16. Tissue-specific effects of in vitro fertilization procedures on genomic cytosine methylation levels in overgrown and normal sized bovine fetuses.

    PubMed

    Hiendleder, Stefan; Wirtz, Michaela; Mund, Cora; Klempt, Martina; Reichenbach, Horst-Dieter; Stojkovic, Miodrag; Weppert, Myriam; Wenigerkind, Hendrik; Elmlinger, Martin; Lyko, Frank; Schmitz, Oliver J; Wolf, Eckhard

    2006-07-01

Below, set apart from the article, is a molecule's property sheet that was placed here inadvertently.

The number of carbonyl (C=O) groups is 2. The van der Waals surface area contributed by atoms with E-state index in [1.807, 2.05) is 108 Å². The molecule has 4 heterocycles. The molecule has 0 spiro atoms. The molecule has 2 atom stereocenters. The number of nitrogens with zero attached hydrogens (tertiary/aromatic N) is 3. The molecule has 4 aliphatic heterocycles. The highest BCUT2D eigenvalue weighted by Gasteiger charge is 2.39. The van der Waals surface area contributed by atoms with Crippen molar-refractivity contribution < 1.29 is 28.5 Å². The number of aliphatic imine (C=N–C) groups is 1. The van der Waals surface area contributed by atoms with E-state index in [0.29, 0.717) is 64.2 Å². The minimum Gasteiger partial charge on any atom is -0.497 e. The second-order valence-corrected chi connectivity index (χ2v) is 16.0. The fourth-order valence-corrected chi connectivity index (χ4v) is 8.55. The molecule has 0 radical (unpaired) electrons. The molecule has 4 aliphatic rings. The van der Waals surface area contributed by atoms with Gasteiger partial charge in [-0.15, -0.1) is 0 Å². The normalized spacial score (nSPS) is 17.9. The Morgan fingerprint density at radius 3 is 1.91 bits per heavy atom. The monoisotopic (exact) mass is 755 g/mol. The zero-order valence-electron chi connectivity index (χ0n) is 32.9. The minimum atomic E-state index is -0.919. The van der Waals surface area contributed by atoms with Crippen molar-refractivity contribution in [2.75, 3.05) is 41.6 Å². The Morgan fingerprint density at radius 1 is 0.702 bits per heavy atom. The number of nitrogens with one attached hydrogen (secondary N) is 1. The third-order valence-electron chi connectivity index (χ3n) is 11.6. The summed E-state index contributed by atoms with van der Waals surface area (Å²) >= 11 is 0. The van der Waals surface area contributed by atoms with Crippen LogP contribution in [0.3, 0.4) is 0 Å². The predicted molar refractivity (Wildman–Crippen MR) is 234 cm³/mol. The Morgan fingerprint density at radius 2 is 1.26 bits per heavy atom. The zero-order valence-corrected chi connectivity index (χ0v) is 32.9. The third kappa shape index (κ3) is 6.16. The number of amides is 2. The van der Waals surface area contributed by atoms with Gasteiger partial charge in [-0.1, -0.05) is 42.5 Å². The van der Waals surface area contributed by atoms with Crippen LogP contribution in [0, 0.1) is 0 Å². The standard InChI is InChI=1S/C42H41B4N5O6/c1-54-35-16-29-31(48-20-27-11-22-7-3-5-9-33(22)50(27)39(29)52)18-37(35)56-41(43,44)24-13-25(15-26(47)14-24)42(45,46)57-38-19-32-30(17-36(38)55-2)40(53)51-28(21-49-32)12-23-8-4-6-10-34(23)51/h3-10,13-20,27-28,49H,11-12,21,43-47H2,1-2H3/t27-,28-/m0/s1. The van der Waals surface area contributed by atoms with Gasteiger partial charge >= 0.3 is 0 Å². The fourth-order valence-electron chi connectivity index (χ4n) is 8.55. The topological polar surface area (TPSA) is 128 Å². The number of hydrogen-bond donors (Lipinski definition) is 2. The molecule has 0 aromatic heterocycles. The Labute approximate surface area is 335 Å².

Epigenetic perturbations are assumed to be responsible for phenotypic abnormalities of fetuses and offspring originating from in vitro embryo techniques. We studied 29 viable Day-80 bovine fetuses to assess the effects of two in vitro fertilization protocols (IVF1 and IVF2) on fetal phenotype and genomic cytosine methylation levels in liver, skeletal muscle, and brain. The IVF1 protocol employed 0.01 U/ml of FSH and LH in oocyte maturation medium and 5% estrous cow serum (ECS) in embryo culture medium, whereas the IVF2 protocol employed 0.2 U/ml of FSH and no LH for oocyte maturation and 10% ECS for embryo culture. Comparisons with in vivo-fertilized controls (n=14) indicated an apparently normal phenotype for IVF1 fetuses (n=5), but IVF2 fetuses (n=10) were significantly heavier (19.9%) and longer (4.7%), with increased heart (25.2%) and liver (27.9%) weights, and thus displayed an overgrowth phenotype. A clinicochemical screen of 18 plasma parameters revealed significantly increased levels of insulin-like growth factor 1 (40.8%) and creatinine (37.5%) in IVF2, but not in IVF1, fetuses. Quantification of genomic 5-methylcytosine (5mC) by capillary electrophoresis indicated that both IVF1 and IVF2 fetuses differed from controls. We observed significant DNA hypomethylation in liver and muscle of IVF1 fetuses (-16.1% and -9.3%, respectively) and significant hypermethylation in liver of IVF2 fetuses (+11.2%). The 5mC level of cerebral DNA was not affected by IVF protocol. Our data indicate that bovine IVF procedures can affect fetal genomic 5mC levels in a protocol- and tissue-specific manner and show that hepatic hypermethylation is associated with fetal overgrowth and its correlated endocrine changes.